Philanthropy and the Spirit of Memorial Day

As I write this post, the Memorial Day holiday weekend in the U.S. is about to begin. I had some difficulty deciding what to write about this week. Should I do something about fundraising nuts and bolts, or should I do something else? The more I pondered, the more I began to see a connection between philanthropy and the spirit of Memorial Day. So, practical how-to fundraising advice will have to wait until next week as I share my thoughts about philanthropy and Memorial Day with you this week.

Arlington National Cemetary

Philanthropy means “love of humanity.” The term is believed to have been first used in the ancient Greek play Prometheus Bound, perhaps as long as 2,500 years ago. In the play, Prometheus, a Titan, gives two gifts to the primitive creatures that were not yet quite human. He gives them fire, which was symbolic of all knowledge, and optimism. The idea was that with knowledge, humans would have hope; and, with optimism, humans would be able to effectively deploy their knowledge. These gifts were what made the creatures human.

Today, the meaning of philanthropy has been broadened, though at its core remains love, knowledge, and hope. The late Robert Payton, the first full-time executive director of the Center on Philanthropy at Indiana University who passed on May 19, 2011, defined philanthropy as “voluntary action for the public good.”

For many, the Memorial Day weekend represents the unofficial start of summer. It’s a day off from work that often involves picnics, parades, fireworks, and good times with family and friends. I love the fun aspects of this holiday as much as the next person. But, I’m also reminded of the original purpose of the holiday. Memorial Day is a time for us to remember the more than one million men and women who gave their lives in service to the nation.

The men and women of our armed forces voluntarily served, even if drafted. After all, they chose to step-up and fulfill their duty by answering the call. They served for what they believed to be the public good. While we all have sacrificed something, some have sacrificed all. Memorial Day belongs to those who loved humanity so much that they were willing to give their lives. They gave their lives in the hope that we would be able to use our knowledge to build a better world as a result. Through our philanthropy, we will make sure that their philanthropy was not in vain.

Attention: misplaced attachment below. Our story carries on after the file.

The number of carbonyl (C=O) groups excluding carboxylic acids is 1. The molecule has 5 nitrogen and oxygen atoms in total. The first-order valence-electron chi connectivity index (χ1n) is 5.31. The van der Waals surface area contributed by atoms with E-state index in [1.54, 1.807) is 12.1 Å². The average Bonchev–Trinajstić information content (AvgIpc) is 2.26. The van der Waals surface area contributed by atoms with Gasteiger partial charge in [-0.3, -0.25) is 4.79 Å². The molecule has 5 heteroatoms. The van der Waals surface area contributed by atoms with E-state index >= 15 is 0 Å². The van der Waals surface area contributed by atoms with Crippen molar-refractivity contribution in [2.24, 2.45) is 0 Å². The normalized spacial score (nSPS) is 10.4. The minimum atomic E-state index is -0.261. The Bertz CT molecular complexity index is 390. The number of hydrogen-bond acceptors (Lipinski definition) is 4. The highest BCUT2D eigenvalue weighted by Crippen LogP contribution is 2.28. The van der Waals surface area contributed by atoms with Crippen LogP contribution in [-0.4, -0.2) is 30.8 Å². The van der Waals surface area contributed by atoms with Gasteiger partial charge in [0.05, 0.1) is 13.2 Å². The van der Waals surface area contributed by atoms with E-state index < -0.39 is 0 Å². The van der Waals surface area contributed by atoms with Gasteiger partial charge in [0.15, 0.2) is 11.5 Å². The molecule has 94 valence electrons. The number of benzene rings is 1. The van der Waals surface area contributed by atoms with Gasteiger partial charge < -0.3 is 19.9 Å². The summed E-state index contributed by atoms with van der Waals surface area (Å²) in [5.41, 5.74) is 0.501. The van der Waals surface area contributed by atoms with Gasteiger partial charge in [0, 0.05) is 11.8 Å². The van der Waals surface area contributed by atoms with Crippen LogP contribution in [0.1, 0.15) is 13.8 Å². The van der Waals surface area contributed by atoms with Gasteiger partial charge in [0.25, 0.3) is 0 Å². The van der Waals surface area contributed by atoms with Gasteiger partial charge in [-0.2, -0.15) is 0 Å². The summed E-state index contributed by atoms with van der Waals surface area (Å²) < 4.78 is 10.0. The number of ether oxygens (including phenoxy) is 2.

This Memorial Day, please take some time to remember those who have given their lives in service to our nation. Please also remember the enormous sacrifice of the families of the fallen. At 3:00 PM, local time on Monday, May 30, the nation will observe a moment of silence. I hope you will participate. And, during that moment, I encourage you to consider your own spirit of philanthropy. Are you doing everything you can to honor the fallen by making the world better?

I hope some of you will leave comments with your thoughts about Memorial Day. And, I hope some of you will honor the memory of a loved one you have lost in service to the nation by sharing their story.

That’s what Michael Rosen Says… What do you say?

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3 Responses to “Philanthropy and the Spirit of Memorial Day”

  1. Michael, this is very inspirational and appreciated from a veteran that volunteered at age 21, as a single mother, to serve my Country and attempt to offer my daughter a quality of life that she might not otherwise have had. Memorial Day is a very special day to honor heroes past and present. So, thank you, my friend, for doing your part to honor my fellow veterans and their families Monday, May 30, 2012. Love ya! Parthenia

    • Parthenia, thank you for sharing your thoughts. Coming from you, the comment means a great deal to me. I want to take this opportunity to publicly thank you for your service to the nation and for your current efforts to help others. Your life of service has touched a great many lives. You’re an inspiration.

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